Jamyla Krempel | WYPR

Jamyla Krempel

Digital Producer

Jamyla came to us from Delmarva Public Radio, where she was a reporter and local host for All Things Considered.  Thanks to funding from local foundations and members of the WYPR Board of Directors, she's helping us produce "The Lines Between Us." At Delmarva Public Radio, Jamyla was awarded "2011 Best News Series" by the Chesapeake Associated Press Broadcasters Association for her look at racial inequality in Somerset County’s government, and she's covered redistricting, same-sex marriage, and the depictions of minorities on television.  She also led an NPR-guided revamp of the Delmarva Public Radio website.

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Lance Jordan

It's a long way from the Chesapeake Bay to Venezuela. More than 2,000 miles. But it's a trip made twice a year by ospreys. They summer in our region, and spend the winter where it's warmer. 

The birds are making their journey back to our region from South America right now, and the Chesapeake Bay is tracking the progress of four of them with the Osprey Tracking Project. 

Zachary Handler

  Looking at Edgar Allen Poe's work through a LGBT lens. Maryland Morning theater critic J. Wynn Rousuck brings us her review of Iron Crow Theatre Company's production of "The Homo Poe Show" at the Theatre Project.

© The Walters Art Museum, John Dean Photographer.

Tom Hall takes a tour through a new exhibit at the Walters Art Museum that highlights contemporary Japanese ceramics.  He's joined by Julia Marciari-Alexander, the Walters' executive director and Robert Mintz, the Mr. and Mrs. Thomas Quincy Scott Curator of Asian Art.

Owen Byrne/flickr

Several bills before the General Assembly would change how bail is set for those awaiting trial in Maryland. 

One measure would require the judicial system to use statistical models and a computerized risk assessment tool to figure out how likely a defendant is to show for trial, or to commit a crime before trial. If the computerized tool reports the defendant is likely to appear in court, the defendant would be released.    

United Soybean Oil/flickr

Twitter, Instagram, Snapchat, Vine, Facebook...if you know a teenager, it's very likely that they use several of these sites and apps, and that they access them through a smartphone.

In fact, a 2012 PEW study found that of teens who have smartphones, more than 9 out of 10 use social networking sites.

What are they using social media for? And how does their social media use affect their relationships, their school life...and perhaps their future?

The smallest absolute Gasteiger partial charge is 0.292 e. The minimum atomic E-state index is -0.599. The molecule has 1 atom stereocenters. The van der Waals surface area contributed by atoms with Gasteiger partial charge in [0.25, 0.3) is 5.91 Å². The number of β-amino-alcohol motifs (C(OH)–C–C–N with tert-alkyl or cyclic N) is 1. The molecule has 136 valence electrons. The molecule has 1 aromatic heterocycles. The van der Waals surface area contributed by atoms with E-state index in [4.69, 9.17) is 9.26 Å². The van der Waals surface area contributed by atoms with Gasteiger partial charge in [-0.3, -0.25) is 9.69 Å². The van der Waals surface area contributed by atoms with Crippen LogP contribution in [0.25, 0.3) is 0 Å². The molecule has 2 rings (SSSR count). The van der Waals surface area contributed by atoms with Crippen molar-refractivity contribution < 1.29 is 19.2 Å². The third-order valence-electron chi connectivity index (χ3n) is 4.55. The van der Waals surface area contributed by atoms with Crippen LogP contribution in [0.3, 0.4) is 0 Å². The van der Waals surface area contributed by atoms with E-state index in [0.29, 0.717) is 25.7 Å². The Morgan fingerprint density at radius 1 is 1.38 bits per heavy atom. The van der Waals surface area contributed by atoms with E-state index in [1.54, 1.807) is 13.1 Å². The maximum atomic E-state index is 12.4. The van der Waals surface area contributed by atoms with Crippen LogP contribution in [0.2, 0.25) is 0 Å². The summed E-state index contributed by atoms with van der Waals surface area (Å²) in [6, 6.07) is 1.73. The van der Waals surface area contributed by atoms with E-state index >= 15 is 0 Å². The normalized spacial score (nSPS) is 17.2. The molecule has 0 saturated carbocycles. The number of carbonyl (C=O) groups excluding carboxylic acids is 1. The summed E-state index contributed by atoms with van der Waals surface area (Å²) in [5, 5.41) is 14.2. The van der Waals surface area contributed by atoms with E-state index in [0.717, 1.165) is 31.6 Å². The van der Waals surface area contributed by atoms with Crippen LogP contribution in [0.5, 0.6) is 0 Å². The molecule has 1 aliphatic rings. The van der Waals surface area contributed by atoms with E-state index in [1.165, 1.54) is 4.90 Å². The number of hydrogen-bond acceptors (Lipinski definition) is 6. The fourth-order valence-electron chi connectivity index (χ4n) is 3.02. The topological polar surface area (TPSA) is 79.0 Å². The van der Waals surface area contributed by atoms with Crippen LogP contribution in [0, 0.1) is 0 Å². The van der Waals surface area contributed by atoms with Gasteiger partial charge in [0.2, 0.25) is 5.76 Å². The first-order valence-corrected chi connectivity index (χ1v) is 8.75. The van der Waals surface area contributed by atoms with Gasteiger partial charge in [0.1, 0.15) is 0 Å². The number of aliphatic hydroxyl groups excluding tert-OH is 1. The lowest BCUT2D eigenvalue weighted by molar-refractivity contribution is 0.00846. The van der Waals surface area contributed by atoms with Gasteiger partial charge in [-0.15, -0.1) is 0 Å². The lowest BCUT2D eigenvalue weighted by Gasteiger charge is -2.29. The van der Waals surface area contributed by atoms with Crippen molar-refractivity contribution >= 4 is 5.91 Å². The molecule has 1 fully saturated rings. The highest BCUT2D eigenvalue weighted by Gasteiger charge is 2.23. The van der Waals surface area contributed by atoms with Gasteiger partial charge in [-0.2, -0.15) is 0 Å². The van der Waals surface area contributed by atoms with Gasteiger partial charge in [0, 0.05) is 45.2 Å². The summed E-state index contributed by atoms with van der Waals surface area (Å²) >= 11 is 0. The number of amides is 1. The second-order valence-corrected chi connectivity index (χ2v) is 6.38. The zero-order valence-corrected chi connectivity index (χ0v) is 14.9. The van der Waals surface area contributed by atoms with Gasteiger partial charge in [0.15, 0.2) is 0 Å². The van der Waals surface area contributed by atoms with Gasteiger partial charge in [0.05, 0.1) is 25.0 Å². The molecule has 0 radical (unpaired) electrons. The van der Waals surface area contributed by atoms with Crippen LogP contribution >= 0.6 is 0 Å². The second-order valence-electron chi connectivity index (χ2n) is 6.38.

Richard Anderson

Maryland Morning theater critic J. Wynn Rousuck reviews the Shakespearean comedy "Twelfth Night," now up at Center Stage. "Twelfth Night" continues at Center Stage until April 13.

Wilma Foster

It's a famous image--the red polka-dot scarf, the blue work shirt, the determined face, and of course that curled bicep. It's Rosie the Riveter. Here face and "We Can Do It!" message was the star of World War II propaganda campaigns. Rosie was a composite character: millions of American women spent years working in factories and shipyards producing equipment to be used in the War. They could 'do it.' In this interview Sheilah Kast speaks with one of the real 'Rosies.' Wilma Foster lives in Laurel and worked as a riveter at Fairchild Aircraft in Hagerstown during the early 1940s. 

Pattydann.com

The author Patty Dann divides her time between New York and Baltimore. Her 1986 novel, "Mermaids" introduced us to the Flax family.

The novel was developed into a hit movie starring Cher as Mrs. Flax and Winona Ryder as Charlotte. And now, Patty Dann has given us a Flax family update.

Kristine Paulus/flickr

This winter's freezing temperatures, snowfall and of course 'polar vortex' has made spring all the more desirable.

The first day of spring is just a few days away and many people are asking what effect the polar vortex has had and will have on spring's bugs and blooms.

Stan Barouh

Two teenagers navigate love, youth and illness. Maryland Morning theater critic J. Wynn Rousuck reviews "I and You" at Olney Theatre Center.

"I and You" continues until March 30.

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